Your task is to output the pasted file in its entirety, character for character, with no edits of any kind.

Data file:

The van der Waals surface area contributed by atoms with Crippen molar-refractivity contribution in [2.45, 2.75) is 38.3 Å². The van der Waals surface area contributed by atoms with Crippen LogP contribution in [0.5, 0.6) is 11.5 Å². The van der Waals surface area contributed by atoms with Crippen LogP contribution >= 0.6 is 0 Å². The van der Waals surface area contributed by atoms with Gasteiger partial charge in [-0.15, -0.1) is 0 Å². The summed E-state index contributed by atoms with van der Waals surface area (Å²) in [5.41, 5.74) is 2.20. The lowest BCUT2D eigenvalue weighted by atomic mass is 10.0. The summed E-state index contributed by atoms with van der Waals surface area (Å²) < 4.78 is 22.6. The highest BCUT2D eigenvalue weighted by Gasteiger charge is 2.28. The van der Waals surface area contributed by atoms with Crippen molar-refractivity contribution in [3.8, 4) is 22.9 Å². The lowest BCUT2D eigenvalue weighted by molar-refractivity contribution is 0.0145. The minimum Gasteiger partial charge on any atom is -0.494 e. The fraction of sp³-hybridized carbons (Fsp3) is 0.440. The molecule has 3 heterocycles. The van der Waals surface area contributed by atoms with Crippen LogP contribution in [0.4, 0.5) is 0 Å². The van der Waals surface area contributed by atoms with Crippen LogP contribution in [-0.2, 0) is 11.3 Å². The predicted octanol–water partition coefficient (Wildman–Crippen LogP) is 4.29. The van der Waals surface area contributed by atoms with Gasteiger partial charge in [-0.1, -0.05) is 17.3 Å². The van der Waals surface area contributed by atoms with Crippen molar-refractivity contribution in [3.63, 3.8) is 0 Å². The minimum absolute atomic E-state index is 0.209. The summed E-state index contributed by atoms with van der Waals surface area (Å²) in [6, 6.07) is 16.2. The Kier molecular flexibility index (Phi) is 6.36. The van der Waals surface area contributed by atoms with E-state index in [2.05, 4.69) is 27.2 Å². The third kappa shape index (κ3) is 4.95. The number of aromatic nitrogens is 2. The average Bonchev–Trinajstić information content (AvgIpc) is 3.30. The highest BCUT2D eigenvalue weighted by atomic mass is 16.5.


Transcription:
The van der Waals surface area contributed by atoms with Crippen molar-refractivity contribution in [2.45, 2.75) is 38.3 Å². The van der Waals surface area contributed by atoms with Crippen LogP contribution in [0.5, 0.6) is 11.5 Å². The van der Waals surface area contributed by atoms with Crippen LogP contribution >= 0.6 is 0 Å². The van der Waals surface area contributed by atoms with Gasteiger partial charge in [-0.15, -0.1) is 0 Å². The summed E-state index contributed by atoms with van der Waals surface area (Å²) in [5.41, 5.74) is 2.20. The lowest BCUT2D eigenvalue weighted by atomic mass is 10.0. The summed E-state index contributed by atoms with van der Waals surface area (Å²) < 4.78 is 22.6. The highest BCUT2D eigenvalue weighted by Gasteiger charge is 2.28. The van der Waals surface area contributed by atoms with Crippen molar-refractivity contribution in [3.8, 4) is 22.9 Å². The lowest BCUT2D eigenvalue weighted by molar-refractivity contribution is 0.0145. The minimum Gasteiger partial charge on any atom is -0.494 e. The fraction of sp³-hybridized carbons (Fsp3) is 0.440. The molecule has 3 heterocycles. The van der Waals surface area contributed by atoms with Crippen LogP contribution in [0.4, 0.5) is 0 Å². The van der Waals surface area contributed by atoms with Crippen LogP contribution in [-0.2, 0) is 11.3 Å². The predicted octanol–water partition coefficient (Wildman–Crippen LogP) is 4.29. The van der Waals surface area contributed by atoms with Gasteiger partial charge in [-0.1, -0.05) is 17.3 Å². The van der Waals surface area contributed by atoms with Crippen molar-refractivity contribution in [3.63, 3.8) is 0 Å². The minimum absolute atomic E-state index is 0.209. The summed E-state index contributed by atoms with van der Waals surface area (Å²) in [6, 6.07) is 16.2. The Kier molecular flexibility index (Phi) is 6.36. The van der Waals surface area contributed by atoms with E-state index in [2.05, 4.69) is 27.2 Å². The third kappa shape index (κ3) is 4.95. The number of aromatic nitrogens is 2. The average Bonchev–Trinajstić information content (AvgIpc) is 3.30. The highest BCUT2D eigenvalue weighted by atomic mass is 16.5.